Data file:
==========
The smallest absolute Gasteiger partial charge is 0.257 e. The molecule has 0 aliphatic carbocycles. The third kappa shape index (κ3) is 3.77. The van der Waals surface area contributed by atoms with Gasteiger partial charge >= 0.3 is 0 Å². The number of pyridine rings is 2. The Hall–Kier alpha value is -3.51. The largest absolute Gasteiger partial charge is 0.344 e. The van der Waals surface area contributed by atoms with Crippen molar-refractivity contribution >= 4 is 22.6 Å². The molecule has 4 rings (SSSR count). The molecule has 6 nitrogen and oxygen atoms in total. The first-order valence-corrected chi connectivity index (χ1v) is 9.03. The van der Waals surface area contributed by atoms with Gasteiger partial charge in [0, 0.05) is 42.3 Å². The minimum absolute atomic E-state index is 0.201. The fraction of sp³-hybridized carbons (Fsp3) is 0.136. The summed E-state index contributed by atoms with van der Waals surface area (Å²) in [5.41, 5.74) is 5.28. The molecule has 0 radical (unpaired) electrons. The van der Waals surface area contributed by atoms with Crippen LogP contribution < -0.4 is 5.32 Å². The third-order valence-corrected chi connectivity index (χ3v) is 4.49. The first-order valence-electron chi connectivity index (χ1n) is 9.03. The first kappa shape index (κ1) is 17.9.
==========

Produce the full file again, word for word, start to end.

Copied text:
The smallest absolute Gasteiger partial charge is 0.257 e. The molecule has 0 aliphatic carbocycles. The third kappa shape index (κ3) is 3.77. The van der Waals surface area contributed by atoms with Gasteiger partial charge >= 0.3 is 0 Å². The number of pyridine rings is 2. The Hall–Kier alpha value is -3.51. The largest absolute Gasteiger partial charge is 0.344 e. The van der Waals surface area contributed by atoms with Crippen molar-refractivity contribution >= 4 is 22.6 Å². The molecule has 4 rings (SSSR count). The molecule has 6 nitrogen and oxygen atoms in total. The first-order valence-corrected chi connectivity index (χ1v) is 9.03. The van der Waals surface area contributed by atoms with Gasteiger partial charge in [0, 0.05) is 42.3 Å². The minimum absolute atomic E-state index is 0.201. The fraction of sp³-hybridized carbons (Fsp3) is 0.136. The summed E-state index contributed by atoms with van der Waals surface area (Å²) in [5.41, 5.74) is 5.28. The molecule has 0 radical (unpaired) electrons. The van der Waals surface area contributed by atoms with Crippen LogP contribution < -0.4 is 5.32 Å². The third-order valence-corrected chi connectivity index (χ3v) is 4.49. The first-order valence-electron chi connectivity index (χ1n) is 9.03. The first kappa shape index (κ1) is 17.9.